The Green Bay Packers, a famous American football team, recently began a stock sale. The Packers are the only publicly-owned franchise in the National Football League, with over 360,000 individual shareholders.
This is the sixth stock sale in franchise history, with previous sales occurring in 1923, 1935, 1950, 1997 and 2011.
It’s important to note that Packers stock does not act like a typical security. It does not pay dividends. It cannot be sold (though you can transfer them to immediate family members). The only tangible benefits are 1) admission to the annual meeting and 2) the chance to buy shareholder-only merchandise.
The Packers are offering 300,000 shares at $300 per share, raising $90 million. I have several Wisconsin friends who have already purchased these “worthless” shares.
So are Packers shares effectively NFTs? And what conclusions can we draw about NFTs based on the Packers stock sale, whether or not they are actually NFTs?
Packers shares are not NFTs. In many ways, they are far worse. They cannot be resold. There is no way for the holder to make money from them. And the Packers can always just sell more whenever they want (with NFL approval).
On the other hand, the Packers shares do come with an extremely strong community. The Packers have over 5 million fans on Facebook, which is impressive considering the population of Wisconsin is less than 6 million, and the population of Green Bay is about 100,000.
And for true fans, there is some tangible value; the proceeds of the stock sale go to improving Lambeau Field (the Packers’ home stadium), which will benefit many of those shareholders.
The lesson I take away is that the law of supply and demand always applies. The Green Bay Packers have a large and loyal fan base who derive emotional benefits from rooting for their favorite American football team. There is far more demand for the “worthless” Green Bay Packers stock than the extremely limited supply, hence the ability to increase the stock price over time despite the fact that there is no financial benefit to shareholders from those increases and the fact that the shares cannot be traded.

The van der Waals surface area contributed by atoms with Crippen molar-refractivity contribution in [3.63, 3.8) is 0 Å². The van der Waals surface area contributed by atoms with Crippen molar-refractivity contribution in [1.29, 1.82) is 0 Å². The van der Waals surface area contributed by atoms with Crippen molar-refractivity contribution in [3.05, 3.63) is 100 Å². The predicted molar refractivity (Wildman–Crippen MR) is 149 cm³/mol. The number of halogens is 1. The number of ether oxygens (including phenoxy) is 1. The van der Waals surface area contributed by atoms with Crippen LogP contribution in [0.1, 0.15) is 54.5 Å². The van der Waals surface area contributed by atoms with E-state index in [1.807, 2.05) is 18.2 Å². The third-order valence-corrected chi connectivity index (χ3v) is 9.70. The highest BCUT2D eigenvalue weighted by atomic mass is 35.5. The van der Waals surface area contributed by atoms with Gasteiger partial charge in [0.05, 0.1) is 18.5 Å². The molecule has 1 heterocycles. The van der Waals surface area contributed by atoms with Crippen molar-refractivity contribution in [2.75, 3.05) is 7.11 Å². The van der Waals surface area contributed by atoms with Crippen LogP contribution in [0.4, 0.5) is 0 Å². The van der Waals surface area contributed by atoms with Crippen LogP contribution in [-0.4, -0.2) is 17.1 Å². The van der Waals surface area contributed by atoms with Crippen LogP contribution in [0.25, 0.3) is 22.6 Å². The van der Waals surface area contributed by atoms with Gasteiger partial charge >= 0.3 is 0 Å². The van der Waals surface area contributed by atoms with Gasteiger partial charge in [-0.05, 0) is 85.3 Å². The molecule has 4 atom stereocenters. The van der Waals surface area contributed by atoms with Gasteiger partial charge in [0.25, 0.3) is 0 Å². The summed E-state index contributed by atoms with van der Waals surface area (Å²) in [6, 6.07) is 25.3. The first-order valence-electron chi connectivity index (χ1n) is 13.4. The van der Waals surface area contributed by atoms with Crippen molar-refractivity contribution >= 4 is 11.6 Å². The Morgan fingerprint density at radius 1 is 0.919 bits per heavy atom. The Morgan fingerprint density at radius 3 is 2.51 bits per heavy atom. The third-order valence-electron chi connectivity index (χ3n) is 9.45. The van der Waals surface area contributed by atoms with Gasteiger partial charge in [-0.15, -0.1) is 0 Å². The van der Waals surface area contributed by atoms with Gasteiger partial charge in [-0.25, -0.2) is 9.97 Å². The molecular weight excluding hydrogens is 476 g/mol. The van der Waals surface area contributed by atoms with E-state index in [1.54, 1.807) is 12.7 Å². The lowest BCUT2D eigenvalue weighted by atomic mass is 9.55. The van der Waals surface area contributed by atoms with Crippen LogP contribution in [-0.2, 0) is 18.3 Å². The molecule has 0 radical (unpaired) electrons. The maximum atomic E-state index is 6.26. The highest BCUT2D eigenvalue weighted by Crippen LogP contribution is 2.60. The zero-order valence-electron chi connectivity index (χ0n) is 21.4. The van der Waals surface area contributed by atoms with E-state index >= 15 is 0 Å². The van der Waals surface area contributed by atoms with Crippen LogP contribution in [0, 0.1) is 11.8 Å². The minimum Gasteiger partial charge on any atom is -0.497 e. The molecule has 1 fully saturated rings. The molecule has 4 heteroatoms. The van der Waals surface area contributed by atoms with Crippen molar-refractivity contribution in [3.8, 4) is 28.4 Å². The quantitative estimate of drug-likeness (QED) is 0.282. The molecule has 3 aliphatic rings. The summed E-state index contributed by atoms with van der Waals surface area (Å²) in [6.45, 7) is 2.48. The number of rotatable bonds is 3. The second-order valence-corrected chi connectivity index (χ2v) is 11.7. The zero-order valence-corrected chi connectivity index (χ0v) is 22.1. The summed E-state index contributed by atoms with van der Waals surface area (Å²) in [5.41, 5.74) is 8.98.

Scarcity only matters when demand exceeds supply.
The question you need to ask yourself about any given NFT is from where the demand will come.
Speculation is certainly one source of demand, but it is a fickle one, as the history of financial manias makes clear. Fans who are willing to purchase stock that they can never sell are a much stabler foundation than speculators who believe that owning an NFT will make them rich.
Perhaps the emotional pleasure that NFT owners take in their exclusive “ownership” is what accounts for demand. If that is true, that also explains their hatred of the “right-click mentality” because not only does NFT skepticism threaten their wallets, it also threatens to make them look ridiculous and foolish.
Once you buy into the NFT ecosystem, it’s hard to change your mind. And the more you spent to get in, the more you’ll resist changing your mind.
I think the greatest threat to the NFT boom is simple: oversupply. For any given drop, the creators can limit supply. But they can’t keep other creators from minting their own drops. The Green Bay Packers have built their demand over the course of a century, and have a fanatical and close-knit community that have literally arranged their weekly routines around the franchise their entire lives. Are there Bored Ape fans who can say the same?
If your NFTs appeal to a specific group of fans who derive emotional benefits from ownership and would be content to never sell or cash in, you’ll be fine (whether you are a buyer or creator). But if your NFTs are simply appealing to the “NFT market,” then you are subject to the overall supply and demand of that market, in which countless creators are busy minting as many NFTs as they can.
Remember, one of the best histories of speculative manias is called Devil Take The Hindmost for a reason.